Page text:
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Picking the Perfect Grill

Gas or charcoal?
If you’re on a tight budget, charcoal is your best bet. While some gas grills are lower in price, you’ll get a much better grilling experience out of a sturdy, inexpensive charcoal grill than a basic gas grill.
The moderate price range gives you plenty of grills to choose from. Small to mid-size gas grills fit this price point as well as most charcoal grills. 
Just because you spend a lot on a grill doesn’t mean you’re going to grill the perfect steak every time you cook out. The higher priced grills typically come with more bells and whistles, but make sure that the features fit your grilling needs.
Charcoal: Big or Small?
No matter the size, charcoal grills usually burn at the same heat. So size and shape are the main factors you need to consider.
Typically, the smaller the grill, the less amount of time you should leave your food on the grates.  The closer the grates are to the coals, the easier it is to sear or burn foods if you’re not paying attention.
The larger the grilling surface, the more food you can cook at a time. Barrel charcoal grills can hold the most food, where kettle and kamado grills have less grilling space but they give you the ability to cook for longer periods of time since they have a greater distance between the grates and the coals.
Gas: Portable or stationary?
This mostly depends on if you’re planning on grilling on the go or keeping it on your patio. 
For tailgaters, affordable portable gas grills are a fan favorite. Portable grills are the least expensive on the gas grill price spectrum, so if you’re looking for a small grill that will get the job done, this is the grill for you.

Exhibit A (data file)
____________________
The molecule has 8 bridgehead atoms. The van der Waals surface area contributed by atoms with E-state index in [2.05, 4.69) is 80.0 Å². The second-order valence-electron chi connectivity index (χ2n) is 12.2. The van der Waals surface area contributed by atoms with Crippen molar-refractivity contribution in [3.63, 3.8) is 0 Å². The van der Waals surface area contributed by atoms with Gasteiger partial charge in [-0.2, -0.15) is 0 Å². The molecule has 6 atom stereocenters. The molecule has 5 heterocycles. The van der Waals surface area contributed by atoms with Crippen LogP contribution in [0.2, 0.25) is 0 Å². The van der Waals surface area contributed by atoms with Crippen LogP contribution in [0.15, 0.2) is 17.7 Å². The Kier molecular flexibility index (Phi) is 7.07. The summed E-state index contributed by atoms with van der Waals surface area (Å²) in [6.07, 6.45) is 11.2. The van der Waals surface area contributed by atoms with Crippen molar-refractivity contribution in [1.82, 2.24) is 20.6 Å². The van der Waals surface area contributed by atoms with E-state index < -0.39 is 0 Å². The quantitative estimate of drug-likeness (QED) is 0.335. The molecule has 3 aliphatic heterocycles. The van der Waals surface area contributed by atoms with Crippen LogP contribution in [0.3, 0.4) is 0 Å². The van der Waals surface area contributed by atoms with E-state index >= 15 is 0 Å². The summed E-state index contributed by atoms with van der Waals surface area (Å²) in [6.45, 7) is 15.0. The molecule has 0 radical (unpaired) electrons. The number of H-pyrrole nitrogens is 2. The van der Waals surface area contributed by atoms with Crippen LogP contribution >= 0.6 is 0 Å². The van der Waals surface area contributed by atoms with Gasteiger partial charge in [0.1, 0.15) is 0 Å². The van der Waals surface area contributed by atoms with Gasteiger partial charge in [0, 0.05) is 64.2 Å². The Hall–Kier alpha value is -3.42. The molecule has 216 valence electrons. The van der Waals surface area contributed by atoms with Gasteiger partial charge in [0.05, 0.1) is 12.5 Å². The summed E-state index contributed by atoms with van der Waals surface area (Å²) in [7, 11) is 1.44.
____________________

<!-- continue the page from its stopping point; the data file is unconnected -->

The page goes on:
Stationary grills tend to be more sturdy and durable than portable grills. Grills with stainless steel bodies and seamless construction are the most sturdy and safe.
Charcoal: Barrel, Kettle or Kamado?
Barrel grills are typically the least expensive option when it comes to charcoal grills. Barrel charcoal grills can hold the most food thanks to its bigger cooking surface, but barrels do require more charcoal than other grills. 
Kettle grills are smaller than most grills, so they are perfect if you’re trying not to take up too much space in the backyard. This also means that there is less grilling space, so kettles can cook less food at once. The shape of the cooking chamber allows for more space between the food and the coals, making kettles great for prolonged cooking. These grills are also less sturdy thanks to their three leg design.
Kamado grills are the most expensive style of charcoal grill. Kamados have much thicker walls and retain heat more efficiently and effectively, giving you the most temperature control. Their unique heat retention and air flow control allows you to cook an array of foods like baking fresh bread and grilling pizzas. Similar to the kettle design, these grills are great for long-term grilling but they hold less food at a time than your typical barrel grill.